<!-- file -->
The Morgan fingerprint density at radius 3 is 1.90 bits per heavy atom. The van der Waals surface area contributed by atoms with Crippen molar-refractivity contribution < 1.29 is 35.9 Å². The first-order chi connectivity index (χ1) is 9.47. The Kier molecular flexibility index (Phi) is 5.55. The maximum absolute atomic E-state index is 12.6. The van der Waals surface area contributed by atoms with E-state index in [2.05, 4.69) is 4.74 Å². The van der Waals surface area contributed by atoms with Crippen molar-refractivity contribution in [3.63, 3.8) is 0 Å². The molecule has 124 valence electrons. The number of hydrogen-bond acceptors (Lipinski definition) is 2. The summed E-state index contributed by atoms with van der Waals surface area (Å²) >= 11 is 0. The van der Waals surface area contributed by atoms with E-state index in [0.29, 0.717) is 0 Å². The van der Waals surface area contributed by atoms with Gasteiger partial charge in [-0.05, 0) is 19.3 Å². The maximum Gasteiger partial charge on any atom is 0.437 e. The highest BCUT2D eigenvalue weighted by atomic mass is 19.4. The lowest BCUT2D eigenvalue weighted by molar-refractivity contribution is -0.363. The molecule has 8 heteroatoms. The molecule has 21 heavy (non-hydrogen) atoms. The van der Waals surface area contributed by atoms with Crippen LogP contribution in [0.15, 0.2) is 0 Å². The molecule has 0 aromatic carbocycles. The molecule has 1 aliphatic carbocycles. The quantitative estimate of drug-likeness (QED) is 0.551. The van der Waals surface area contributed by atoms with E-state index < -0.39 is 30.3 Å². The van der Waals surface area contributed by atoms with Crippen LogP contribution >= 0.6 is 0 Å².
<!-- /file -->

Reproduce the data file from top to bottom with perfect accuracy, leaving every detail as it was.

The Morgan fingerprint density at radius 3 is 1.90 bits per heavy atom. The van der Waals surface area contributed by atoms with Crippen molar-refractivity contribution < 1.29 is 35.9 Å². The first-order chi connectivity index (χ1) is 9.47. The Kier molecular flexibility index (Phi) is 5.55. The maximum absolute atomic E-state index is 12.6. The van der Waals surface area contributed by atoms with E-state index in [2.05, 4.69) is 4.74 Å². The van der Waals surface area contributed by atoms with Crippen molar-refractivity contribution in [3.63, 3.8) is 0 Å². The molecule has 124 valence electrons. The number of hydrogen-bond acceptors (Lipinski definition) is 2. The summed E-state index contributed by atoms with van der Waals surface area (Å²) >= 11 is 0. The van der Waals surface area contributed by atoms with E-state index in [0.29, 0.717) is 0 Å². The van der Waals surface area contributed by atoms with Gasteiger partial charge in [-0.05, 0) is 19.3 Å². The maximum Gasteiger partial charge on any atom is 0.437 e. The highest BCUT2D eigenvalue weighted by atomic mass is 19.4. The lowest BCUT2D eigenvalue weighted by molar-refractivity contribution is -0.363. The molecule has 8 heteroatoms. The molecule has 21 heavy (non-hydrogen) atoms. The van der Waals surface area contributed by atoms with Crippen LogP contribution in [0.15, 0.2) is 0 Å². The molecule has 0 aromatic carbocycles. The molecule has 1 aliphatic carbocycles. The quantitative estimate of drug-likeness (QED) is 0.551. The van der Waals surface area contributed by atoms with E-state index < -0.39 is 30.3 Å². The van der Waals surface area contributed by atoms with Crippen LogP contribution >= 0.6 is 0 Å².